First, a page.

History! The thought of the subject alone sends chills down people s backs. As much as people would like to forget about the past it is something that we must look at, and study carefully. So much can be learned and put to good use for the future. Look at the depression, we can now see just what went wrong and this helps for the future. We can set up social programs and watch the trading in the stock market to make sure that it never happens again. If the time period was forgotten it would be a major possibility that history could repeat it s self. It has happened before.
As an example look at World War I. The Germans devised an exceptionally thought out plan that became known as the Schliefen Plan. This consisted of the Germans attacking the French through Belgium because they could see that the French defenses were very strong along the French-German border. When the Germans attacked through Belgium it was a big success and the Germans won the early campaign of the war. When World War II came around twenty years later the French neglected the past and set up a strong line of defense along the French-German border. Germany saw this and used the same plan that worked in the previous war. Using the blitz-krieg the Germans out flanked the French through Belgium and had complete control of France in a matter of weeks.
The only way for people to learn from history is to read about it. There are countless writings about every event in history that is of our knowledge. There are many books and articles that account for interviews, eyewitnesses, and passed on stories. This is the basis of what we know as history. If people of the past didn t write these accounts down they would be lost with the generation that lived with them. We would be ignorant and subject to make the same mistakes as the population of Earth made before us. The human race would become stagnant and evolution would be a lost concept.
The way that history has been past down has changed a great deal. In early Egyptian times things were not so much written, but were drawn in the form of Hieroglyphs to be pasted on to the future. This was not the best way to get the story or idea across but it did help in passing on the way of life that they lived. Another way for things to get passed on was by way of stories. This happened a lot in the Celtic regions of Europe for centuries. Fathers would tell a story to their children who would in turn pass it on to their own children. This however created problems.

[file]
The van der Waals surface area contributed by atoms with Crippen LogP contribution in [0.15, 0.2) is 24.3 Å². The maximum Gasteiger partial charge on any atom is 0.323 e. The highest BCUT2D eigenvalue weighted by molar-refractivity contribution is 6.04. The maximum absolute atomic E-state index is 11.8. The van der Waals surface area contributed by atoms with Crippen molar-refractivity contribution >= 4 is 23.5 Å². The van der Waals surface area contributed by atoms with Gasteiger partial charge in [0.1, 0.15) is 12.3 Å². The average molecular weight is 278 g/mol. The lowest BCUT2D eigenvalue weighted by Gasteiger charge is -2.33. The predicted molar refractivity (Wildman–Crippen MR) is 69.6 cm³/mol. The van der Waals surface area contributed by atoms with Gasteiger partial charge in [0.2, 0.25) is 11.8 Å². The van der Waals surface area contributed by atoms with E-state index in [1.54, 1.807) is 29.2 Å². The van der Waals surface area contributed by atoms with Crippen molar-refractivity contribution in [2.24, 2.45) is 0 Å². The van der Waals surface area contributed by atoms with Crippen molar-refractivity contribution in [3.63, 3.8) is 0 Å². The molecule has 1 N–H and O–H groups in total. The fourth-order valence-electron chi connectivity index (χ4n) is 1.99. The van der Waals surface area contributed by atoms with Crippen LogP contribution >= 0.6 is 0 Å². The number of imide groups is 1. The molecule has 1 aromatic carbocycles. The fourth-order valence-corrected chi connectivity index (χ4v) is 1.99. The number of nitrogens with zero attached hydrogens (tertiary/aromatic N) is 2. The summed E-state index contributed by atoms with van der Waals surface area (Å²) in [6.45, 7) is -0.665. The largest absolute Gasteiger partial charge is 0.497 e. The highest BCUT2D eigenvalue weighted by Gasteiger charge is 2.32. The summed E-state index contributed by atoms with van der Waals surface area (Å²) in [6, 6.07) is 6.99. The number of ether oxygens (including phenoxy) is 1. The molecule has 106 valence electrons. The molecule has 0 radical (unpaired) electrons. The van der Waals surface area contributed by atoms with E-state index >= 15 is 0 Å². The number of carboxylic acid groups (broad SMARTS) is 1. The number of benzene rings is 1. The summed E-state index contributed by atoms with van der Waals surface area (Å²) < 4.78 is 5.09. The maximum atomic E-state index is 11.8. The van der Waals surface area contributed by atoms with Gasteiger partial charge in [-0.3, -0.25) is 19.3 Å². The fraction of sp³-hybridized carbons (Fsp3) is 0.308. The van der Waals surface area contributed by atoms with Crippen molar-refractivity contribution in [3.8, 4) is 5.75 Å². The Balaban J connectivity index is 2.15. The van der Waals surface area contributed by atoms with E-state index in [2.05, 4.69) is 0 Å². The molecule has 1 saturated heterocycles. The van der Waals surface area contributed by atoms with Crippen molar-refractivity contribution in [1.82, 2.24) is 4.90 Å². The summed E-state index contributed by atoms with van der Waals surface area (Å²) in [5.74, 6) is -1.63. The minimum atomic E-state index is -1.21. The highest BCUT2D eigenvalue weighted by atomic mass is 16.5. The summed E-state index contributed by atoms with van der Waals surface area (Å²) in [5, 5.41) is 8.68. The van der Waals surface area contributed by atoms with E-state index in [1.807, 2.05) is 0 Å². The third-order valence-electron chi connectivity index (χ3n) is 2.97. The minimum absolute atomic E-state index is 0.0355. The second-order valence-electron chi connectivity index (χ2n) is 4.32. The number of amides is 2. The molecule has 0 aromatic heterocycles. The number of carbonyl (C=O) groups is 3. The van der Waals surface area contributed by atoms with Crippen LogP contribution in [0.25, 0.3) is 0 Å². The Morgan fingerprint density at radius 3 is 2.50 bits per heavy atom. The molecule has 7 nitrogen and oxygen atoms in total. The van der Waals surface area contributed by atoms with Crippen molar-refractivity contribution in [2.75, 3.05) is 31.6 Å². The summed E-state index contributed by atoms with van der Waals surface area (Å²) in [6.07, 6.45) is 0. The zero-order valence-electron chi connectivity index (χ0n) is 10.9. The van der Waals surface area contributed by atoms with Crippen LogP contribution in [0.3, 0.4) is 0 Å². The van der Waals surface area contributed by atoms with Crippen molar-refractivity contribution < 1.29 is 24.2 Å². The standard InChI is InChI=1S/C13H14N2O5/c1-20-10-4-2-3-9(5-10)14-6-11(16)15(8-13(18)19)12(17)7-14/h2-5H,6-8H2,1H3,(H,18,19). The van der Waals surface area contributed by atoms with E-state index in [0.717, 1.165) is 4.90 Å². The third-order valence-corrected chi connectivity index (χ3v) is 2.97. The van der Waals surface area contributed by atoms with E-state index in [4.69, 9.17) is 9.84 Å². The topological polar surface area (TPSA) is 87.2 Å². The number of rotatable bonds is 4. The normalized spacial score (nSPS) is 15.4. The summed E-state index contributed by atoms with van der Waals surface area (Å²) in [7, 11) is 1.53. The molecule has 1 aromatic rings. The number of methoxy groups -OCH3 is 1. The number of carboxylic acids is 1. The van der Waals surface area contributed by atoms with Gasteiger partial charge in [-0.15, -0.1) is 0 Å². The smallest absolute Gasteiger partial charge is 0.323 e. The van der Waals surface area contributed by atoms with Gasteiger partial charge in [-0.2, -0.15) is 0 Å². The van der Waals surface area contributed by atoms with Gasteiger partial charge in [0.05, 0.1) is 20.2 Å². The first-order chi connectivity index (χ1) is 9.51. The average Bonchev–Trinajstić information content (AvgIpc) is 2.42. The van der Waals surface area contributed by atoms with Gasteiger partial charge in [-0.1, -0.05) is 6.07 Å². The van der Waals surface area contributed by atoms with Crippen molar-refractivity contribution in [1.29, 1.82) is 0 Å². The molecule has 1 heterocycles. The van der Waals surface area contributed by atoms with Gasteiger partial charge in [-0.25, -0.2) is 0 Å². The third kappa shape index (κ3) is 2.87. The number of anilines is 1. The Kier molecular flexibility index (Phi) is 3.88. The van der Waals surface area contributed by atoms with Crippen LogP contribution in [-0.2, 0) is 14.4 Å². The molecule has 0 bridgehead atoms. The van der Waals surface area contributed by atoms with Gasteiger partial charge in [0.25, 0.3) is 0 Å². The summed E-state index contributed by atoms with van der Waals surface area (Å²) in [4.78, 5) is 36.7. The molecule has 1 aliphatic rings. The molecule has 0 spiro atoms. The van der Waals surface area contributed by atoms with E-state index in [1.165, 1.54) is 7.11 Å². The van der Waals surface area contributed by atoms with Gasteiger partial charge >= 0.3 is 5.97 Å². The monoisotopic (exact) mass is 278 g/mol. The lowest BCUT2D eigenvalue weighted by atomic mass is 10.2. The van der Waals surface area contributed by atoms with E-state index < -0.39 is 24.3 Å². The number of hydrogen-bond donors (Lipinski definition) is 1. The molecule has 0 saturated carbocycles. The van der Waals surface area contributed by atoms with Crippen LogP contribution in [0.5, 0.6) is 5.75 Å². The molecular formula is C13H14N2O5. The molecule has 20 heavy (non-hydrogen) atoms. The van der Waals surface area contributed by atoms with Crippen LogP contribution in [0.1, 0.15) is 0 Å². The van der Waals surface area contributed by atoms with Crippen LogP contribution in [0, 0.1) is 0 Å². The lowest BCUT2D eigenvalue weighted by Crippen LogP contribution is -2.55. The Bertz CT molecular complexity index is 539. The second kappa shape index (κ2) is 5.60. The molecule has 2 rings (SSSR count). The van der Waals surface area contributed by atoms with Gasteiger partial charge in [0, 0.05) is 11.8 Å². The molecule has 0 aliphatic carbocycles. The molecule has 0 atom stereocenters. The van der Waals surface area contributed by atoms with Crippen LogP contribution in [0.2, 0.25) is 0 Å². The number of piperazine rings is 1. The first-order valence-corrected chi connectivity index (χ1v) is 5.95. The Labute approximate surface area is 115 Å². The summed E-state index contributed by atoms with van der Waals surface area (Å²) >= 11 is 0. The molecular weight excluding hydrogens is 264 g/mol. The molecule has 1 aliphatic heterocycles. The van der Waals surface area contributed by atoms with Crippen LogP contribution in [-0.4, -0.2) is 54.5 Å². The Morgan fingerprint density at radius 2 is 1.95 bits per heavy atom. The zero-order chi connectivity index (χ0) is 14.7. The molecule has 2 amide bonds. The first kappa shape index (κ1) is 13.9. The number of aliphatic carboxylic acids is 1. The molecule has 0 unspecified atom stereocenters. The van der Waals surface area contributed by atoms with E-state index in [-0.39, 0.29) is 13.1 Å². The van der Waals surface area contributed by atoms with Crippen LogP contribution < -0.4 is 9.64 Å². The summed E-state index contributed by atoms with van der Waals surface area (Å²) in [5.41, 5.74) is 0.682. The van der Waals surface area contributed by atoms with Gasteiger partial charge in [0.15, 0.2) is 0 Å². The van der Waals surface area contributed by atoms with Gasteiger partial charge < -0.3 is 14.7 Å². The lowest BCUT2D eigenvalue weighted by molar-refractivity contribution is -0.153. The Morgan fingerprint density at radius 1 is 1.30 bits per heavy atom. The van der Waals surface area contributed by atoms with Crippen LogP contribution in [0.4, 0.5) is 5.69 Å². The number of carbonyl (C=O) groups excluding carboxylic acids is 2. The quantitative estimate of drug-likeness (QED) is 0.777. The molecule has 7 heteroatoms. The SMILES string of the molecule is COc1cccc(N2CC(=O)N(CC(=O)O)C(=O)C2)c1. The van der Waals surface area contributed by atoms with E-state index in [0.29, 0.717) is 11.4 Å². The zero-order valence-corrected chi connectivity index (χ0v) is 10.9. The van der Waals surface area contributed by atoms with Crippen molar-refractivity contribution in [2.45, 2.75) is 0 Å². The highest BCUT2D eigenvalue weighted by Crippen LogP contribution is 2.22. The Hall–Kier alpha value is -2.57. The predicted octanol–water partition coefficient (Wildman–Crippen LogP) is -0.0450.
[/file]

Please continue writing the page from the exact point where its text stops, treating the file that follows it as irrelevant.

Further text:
As a story was told over and over it began to gain a little more story than was previously there. Each person would add a little to the story that they thought would make it sound better. As we can see in the stories of King Arthur of England. There is evidence that Arthur was king of England in early Celtic times. It is easy to see however that many of the tales told are lies. There is no evidence of the glorious city of Camelot. If it was as is told it would have been the social hotbed of England and some part of it would be left behind. Even though some stories of the round table are shown to have some historical truths to them, the glorious ness of it would show through much stronger today. Much later when these stories were written down they were so bent out of shape that they became more fables that real historical knowledge. People still argue on the truth of these stories today.
This brings me to the subject of this paper. Is it possible to look at a piece of historical writing and be able to think that what the author is saying is true. With so many different point of views on a given subject many writers see it on a completely different level. It becomes more personal beliefs that what really happened. This is a big problem because many people cling to the wrong ideas and don t really know the truth about what really happened in their past and how it can affect their future. With so many writers writing on the same subjects all of their point of views get projected upon people and the real events get clouded out. This alone could be catastrophic to the human race.